Ahead of the presidential election next week, the US artist Abigail DeVille has reimagined the Statue of Liberty’s torch with a 13 ft-tall sculpture titled Light of Freedom—a nod not only to the current political climate but also on the fraught history of the first enslaved Africans who were brought to America's shores. As racial tensions reach a fever pitch, the work evokes the stark contrast between the statue’s promise of democracy and liberty and the racism and xenophobia that remains rampant in the US. DeVille, whose work focuses on race relations, untold histories and gentrification, encased her torch in scaffolding to symbolise the freedom stolen from enslaved people. “The first Blacks to be brought to New York City were eleven Angolans in 1626, [making] people of African descent the second-oldest group of settlers, [but] unfortunately history has erased the contributions and victories of this group,” DeVille says. “I wanted to make something that could honour their lives and question what it means to be a New Yorker in the past, present and future.” Commissioned by the Madison Square Park Conservancy, the project is installed in Manhattan's Madison Square Park where, from 1876 to 1882, the actual Statue of Liberty's torch-holding arm was on view before the rest of the sculpture arrived from France.
The Harlem-based artist Sanford Biggers considers the often misunderstood cultural aesthetics of Classical and Hellenistic sculpture in the exhibition Soft Truths at Marianne Boesky (until 12 December). A new series of marble sculptures, titled Chimeras, combine elements of African and ancient Greco-Roman sculpture to reference historical revisionism, or how European nationalism influenced an aesthetic standard in the 20th century. Biggers was inspired by recent scholarship revealing that the milky-white Classical sculptures we are accustomed to seeing were once polychromatic as well as by the long history of colonial appropriation and collection of African artworks. The show also includes paintings and sculptural works made from antique quilts, which is the focus of the artist’s retrospective currently on view at the Bronx Museum of the Arts, titled Codeswitch. The quilts represent the codex of hidden maps and messages that led enslaved Black people to free states, creating "a transgenerational conversation chronicling aspects of America”, Biggers told The Art Newspaper.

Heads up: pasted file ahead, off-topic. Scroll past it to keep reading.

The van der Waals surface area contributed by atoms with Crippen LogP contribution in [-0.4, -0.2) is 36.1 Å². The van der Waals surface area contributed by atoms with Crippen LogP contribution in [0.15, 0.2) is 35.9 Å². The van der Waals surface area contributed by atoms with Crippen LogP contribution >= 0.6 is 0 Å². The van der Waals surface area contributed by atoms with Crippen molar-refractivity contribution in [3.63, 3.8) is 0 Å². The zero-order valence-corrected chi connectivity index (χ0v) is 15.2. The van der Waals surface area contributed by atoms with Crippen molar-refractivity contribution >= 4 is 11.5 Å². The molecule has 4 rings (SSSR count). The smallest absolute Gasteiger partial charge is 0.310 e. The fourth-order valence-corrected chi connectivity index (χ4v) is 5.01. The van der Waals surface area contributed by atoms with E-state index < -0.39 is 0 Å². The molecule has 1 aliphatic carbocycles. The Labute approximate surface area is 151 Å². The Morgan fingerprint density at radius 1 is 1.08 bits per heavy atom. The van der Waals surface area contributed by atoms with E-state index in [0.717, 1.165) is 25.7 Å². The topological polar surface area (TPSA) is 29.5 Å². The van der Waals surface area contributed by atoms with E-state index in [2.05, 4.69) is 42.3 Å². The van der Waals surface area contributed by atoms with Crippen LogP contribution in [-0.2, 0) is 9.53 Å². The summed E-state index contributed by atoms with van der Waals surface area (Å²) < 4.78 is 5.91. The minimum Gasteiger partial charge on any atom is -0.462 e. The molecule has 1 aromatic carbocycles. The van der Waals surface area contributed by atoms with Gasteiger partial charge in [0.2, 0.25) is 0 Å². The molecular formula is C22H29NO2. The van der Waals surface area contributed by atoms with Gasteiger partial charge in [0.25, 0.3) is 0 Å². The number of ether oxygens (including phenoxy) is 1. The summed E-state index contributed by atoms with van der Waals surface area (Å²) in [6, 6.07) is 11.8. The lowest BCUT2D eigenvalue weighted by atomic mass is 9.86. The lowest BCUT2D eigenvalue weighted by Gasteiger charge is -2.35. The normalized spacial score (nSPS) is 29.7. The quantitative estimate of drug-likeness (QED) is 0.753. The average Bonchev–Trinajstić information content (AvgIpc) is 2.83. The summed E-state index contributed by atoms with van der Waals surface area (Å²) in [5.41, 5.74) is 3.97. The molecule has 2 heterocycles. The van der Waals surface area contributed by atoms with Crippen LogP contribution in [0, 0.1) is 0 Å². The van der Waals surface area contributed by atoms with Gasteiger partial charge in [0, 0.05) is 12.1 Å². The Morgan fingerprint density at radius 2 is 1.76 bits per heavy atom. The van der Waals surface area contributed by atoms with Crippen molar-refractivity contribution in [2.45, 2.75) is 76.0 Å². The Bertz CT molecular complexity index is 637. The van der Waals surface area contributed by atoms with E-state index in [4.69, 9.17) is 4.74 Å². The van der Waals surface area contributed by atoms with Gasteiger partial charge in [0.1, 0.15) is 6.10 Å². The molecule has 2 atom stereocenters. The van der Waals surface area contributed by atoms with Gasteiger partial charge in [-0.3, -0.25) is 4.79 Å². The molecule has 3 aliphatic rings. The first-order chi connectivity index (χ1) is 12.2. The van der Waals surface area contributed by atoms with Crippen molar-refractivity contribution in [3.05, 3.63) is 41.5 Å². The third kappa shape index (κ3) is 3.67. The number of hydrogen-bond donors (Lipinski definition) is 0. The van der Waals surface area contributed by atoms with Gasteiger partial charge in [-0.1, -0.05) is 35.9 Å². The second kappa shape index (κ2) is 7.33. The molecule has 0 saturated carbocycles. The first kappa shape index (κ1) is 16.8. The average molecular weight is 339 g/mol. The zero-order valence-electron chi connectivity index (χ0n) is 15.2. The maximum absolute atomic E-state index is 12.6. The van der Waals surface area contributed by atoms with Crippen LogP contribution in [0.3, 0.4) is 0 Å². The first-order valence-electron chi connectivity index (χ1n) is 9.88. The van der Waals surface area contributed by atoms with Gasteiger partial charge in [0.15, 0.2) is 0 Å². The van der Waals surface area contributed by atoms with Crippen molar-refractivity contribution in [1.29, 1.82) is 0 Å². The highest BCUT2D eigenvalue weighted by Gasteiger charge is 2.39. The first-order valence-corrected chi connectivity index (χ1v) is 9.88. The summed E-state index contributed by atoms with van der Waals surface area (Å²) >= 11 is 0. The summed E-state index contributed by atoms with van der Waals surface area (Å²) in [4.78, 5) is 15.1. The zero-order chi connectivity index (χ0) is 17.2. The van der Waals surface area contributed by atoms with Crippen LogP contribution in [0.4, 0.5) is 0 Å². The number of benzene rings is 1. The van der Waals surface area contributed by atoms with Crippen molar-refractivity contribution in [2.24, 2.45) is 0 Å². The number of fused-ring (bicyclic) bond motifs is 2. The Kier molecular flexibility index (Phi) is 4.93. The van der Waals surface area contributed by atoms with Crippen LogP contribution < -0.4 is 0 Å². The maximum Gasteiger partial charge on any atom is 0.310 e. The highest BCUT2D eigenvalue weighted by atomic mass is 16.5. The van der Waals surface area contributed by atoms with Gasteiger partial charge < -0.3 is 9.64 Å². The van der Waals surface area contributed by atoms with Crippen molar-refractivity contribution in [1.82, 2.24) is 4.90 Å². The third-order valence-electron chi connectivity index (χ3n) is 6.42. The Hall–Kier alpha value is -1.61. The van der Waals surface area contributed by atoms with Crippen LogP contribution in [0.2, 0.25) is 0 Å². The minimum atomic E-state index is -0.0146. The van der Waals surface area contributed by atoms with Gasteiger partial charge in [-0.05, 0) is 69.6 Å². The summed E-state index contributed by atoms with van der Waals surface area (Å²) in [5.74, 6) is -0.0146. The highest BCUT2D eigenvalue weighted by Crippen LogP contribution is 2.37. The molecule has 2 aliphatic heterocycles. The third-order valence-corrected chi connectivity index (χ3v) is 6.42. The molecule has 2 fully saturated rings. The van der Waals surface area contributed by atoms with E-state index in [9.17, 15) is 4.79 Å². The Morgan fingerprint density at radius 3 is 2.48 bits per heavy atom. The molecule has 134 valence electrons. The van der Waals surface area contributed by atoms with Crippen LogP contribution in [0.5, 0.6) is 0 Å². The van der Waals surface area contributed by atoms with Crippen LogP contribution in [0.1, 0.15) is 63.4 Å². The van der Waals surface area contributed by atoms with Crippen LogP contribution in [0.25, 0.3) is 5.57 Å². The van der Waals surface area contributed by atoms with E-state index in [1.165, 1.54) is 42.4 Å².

It is the last weekend to see Jacob Lawrence: the American Struggle at the Metropolitan Museum of Art (until 1 November), which recently led to the recovery of additional panel from the series that had been lost for decades. The show presents several panels from the artist's seminal series Struggle: From the History of the American People (1954-56)—a work comprising 30 tempera paintings that depict watershed moments in the US, from the arrival European colonists and African slaves to the First World War. Produced during the height of the Civil Rights movement, the series underscores Lawrence’s focus on social and racial injustices, and represents the “struggles of a people to create a nation”, the late artist once said. Against, the Lawrence's wishes, the series was divided up in 1959, ultimately causing some to go missing. The presentation of the 23 remaining panels in this show included blank placeholders for the missing panels. Sylvia Yount, the curator in charge of the museum's American wing who co-organised the show, told The Art Newspaper that it was “our fervent hope that the missing panels would somehow resurface during the run of [the show] in New York, the city where Lawrence spent most of his life and where the series was last seen publicly”.